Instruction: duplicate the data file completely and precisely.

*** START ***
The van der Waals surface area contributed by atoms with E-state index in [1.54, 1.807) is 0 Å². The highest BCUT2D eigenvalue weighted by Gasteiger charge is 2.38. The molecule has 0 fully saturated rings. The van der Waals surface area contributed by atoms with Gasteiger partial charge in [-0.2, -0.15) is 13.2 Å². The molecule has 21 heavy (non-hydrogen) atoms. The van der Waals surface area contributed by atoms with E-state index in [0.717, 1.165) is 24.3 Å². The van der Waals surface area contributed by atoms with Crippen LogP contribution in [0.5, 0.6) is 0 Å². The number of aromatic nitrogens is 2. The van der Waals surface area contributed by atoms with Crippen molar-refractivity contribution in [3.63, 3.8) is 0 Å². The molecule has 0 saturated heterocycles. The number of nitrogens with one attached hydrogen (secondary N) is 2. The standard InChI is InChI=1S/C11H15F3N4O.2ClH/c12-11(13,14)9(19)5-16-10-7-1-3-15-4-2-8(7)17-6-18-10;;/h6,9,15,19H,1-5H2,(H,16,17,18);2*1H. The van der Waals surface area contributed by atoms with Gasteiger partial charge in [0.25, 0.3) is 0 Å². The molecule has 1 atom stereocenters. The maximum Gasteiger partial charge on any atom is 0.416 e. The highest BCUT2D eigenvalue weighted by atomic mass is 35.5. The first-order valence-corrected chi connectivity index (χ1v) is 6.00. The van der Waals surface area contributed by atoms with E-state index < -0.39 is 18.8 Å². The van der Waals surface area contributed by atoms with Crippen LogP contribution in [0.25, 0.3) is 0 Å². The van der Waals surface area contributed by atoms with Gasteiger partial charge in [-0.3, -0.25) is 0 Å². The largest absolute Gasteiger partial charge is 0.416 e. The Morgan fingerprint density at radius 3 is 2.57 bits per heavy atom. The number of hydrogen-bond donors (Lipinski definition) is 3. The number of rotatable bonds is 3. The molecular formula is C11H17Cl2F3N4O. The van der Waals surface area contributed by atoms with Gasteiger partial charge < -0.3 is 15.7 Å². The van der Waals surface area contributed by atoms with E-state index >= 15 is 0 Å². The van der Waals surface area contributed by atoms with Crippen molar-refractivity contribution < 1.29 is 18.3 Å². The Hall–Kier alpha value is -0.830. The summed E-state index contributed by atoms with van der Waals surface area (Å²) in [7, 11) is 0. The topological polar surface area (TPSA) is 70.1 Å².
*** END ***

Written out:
The van der Waals surface area contributed by atoms with E-state index in [1.54, 1.807) is 0 Å². The highest BCUT2D eigenvalue weighted by Gasteiger charge is 2.38. The molecule has 0 fully saturated rings. The van der Waals surface area contributed by atoms with Gasteiger partial charge in [-0.2, -0.15) is 13.2 Å². The molecule has 21 heavy (non-hydrogen) atoms. The van der Waals surface area contributed by atoms with E-state index in [0.717, 1.165) is 24.3 Å². The van der Waals surface area contributed by atoms with Crippen LogP contribution in [0.5, 0.6) is 0 Å². The number of aromatic nitrogens is 2. The van der Waals surface area contributed by atoms with Crippen molar-refractivity contribution in [3.63, 3.8) is 0 Å². The molecule has 0 saturated heterocycles. The number of nitrogens with one attached hydrogen (secondary N) is 2. The standard InChI is InChI=1S/C11H15F3N4O.2ClH/c12-11(13,14)9(19)5-16-10-7-1-3-15-4-2-8(7)17-6-18-10;;/h6,9,15,19H,1-5H2,(H,16,17,18);2*1H. The van der Waals surface area contributed by atoms with Gasteiger partial charge in [0.25, 0.3) is 0 Å². The molecule has 1 atom stereocenters. The maximum Gasteiger partial charge on any atom is 0.416 e. The highest BCUT2D eigenvalue weighted by atomic mass is 35.5. The first-order valence-corrected chi connectivity index (χ1v) is 6.00. The van der Waals surface area contributed by atoms with E-state index < -0.39 is 18.8 Å². The van der Waals surface area contributed by atoms with Crippen LogP contribution in [0.25, 0.3) is 0 Å². The van der Waals surface area contributed by atoms with Gasteiger partial charge in [-0.3, -0.25) is 0 Å². The largest absolute Gasteiger partial charge is 0.416 e. The Morgan fingerprint density at radius 3 is 2.57 bits per heavy atom. The number of hydrogen-bond donors (Lipinski definition) is 3. The number of rotatable bonds is 3. The molecular formula is C11H17Cl2F3N4O. The van der Waals surface area contributed by atoms with Gasteiger partial charge < -0.3 is 15.7 Å². The van der Waals surface area contributed by atoms with E-state index >= 15 is 0 Å². The van der Waals surface area contributed by atoms with Crippen molar-refractivity contribution < 1.29 is 18.3 Å². The Hall–Kier alpha value is -0.830. The summed E-state index contributed by atoms with van der Waals surface area (Å²) in [7, 11) is 0. The topological polar surface area (TPSA) is 70.1 Å².